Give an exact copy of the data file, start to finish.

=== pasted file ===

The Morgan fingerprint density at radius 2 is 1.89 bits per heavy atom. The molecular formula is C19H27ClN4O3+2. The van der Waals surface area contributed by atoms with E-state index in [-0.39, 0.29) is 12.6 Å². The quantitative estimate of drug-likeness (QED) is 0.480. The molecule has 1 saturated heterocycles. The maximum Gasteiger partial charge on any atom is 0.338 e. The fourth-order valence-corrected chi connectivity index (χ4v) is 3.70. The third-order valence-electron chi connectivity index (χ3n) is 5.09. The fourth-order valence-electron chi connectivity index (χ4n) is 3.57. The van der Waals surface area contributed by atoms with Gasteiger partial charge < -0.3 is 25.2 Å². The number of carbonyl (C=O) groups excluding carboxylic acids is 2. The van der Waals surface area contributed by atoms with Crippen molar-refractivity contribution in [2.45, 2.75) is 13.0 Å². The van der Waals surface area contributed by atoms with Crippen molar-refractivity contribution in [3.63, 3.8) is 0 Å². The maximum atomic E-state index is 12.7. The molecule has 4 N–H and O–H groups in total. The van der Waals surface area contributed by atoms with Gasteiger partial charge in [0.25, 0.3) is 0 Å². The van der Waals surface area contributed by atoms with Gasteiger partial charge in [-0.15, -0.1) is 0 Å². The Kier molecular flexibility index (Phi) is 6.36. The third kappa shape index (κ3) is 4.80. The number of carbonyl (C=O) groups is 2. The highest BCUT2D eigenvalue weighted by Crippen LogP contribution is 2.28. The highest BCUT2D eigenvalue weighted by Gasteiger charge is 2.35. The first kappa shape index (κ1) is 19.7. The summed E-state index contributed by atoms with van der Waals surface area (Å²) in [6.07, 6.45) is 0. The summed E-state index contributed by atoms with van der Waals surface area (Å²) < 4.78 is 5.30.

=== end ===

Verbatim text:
The Morgan fingerprint density at radius 2 is 1.89 bits per heavy atom. The molecular formula is C19H27ClN4O3+2. The van der Waals surface area contributed by atoms with E-state index in [-0.39, 0.29) is 12.6 Å². The quantitative estimate of drug-likeness (QED) is 0.480. The molecule has 1 saturated heterocycles. The maximum Gasteiger partial charge on any atom is 0.338 e. The fourth-order valence-corrected chi connectivity index (χ4v) is 3.70. The third-order valence-electron chi connectivity index (χ3n) is 5.09. The fourth-order valence-electron chi connectivity index (χ4n) is 3.57. The van der Waals surface area contributed by atoms with Gasteiger partial charge < -0.3 is 25.2 Å². The number of carbonyl (C=O) groups excluding carboxylic acids is 2. The van der Waals surface area contributed by atoms with Crippen molar-refractivity contribution in [2.45, 2.75) is 13.0 Å². The van der Waals surface area contributed by atoms with Crippen molar-refractivity contribution in [3.63, 3.8) is 0 Å². The maximum atomic E-state index is 12.7. The molecule has 4 N–H and O–H groups in total. The van der Waals surface area contributed by atoms with Gasteiger partial charge in [0.25, 0.3) is 0 Å². The van der Waals surface area contributed by atoms with Gasteiger partial charge in [-0.15, -0.1) is 0 Å². The Kier molecular flexibility index (Phi) is 6.36. The third kappa shape index (κ3) is 4.80. The number of carbonyl (C=O) groups is 2. The highest BCUT2D eigenvalue weighted by Crippen LogP contribution is 2.28. The highest BCUT2D eigenvalue weighted by Gasteiger charge is 2.35. The first kappa shape index (κ1) is 19.7. The summed E-state index contributed by atoms with van der Waals surface area (Å²) in [6.07, 6.45) is 0. The summed E-state index contributed by atoms with van der Waals surface area (Å²) < 4.78 is 5.30.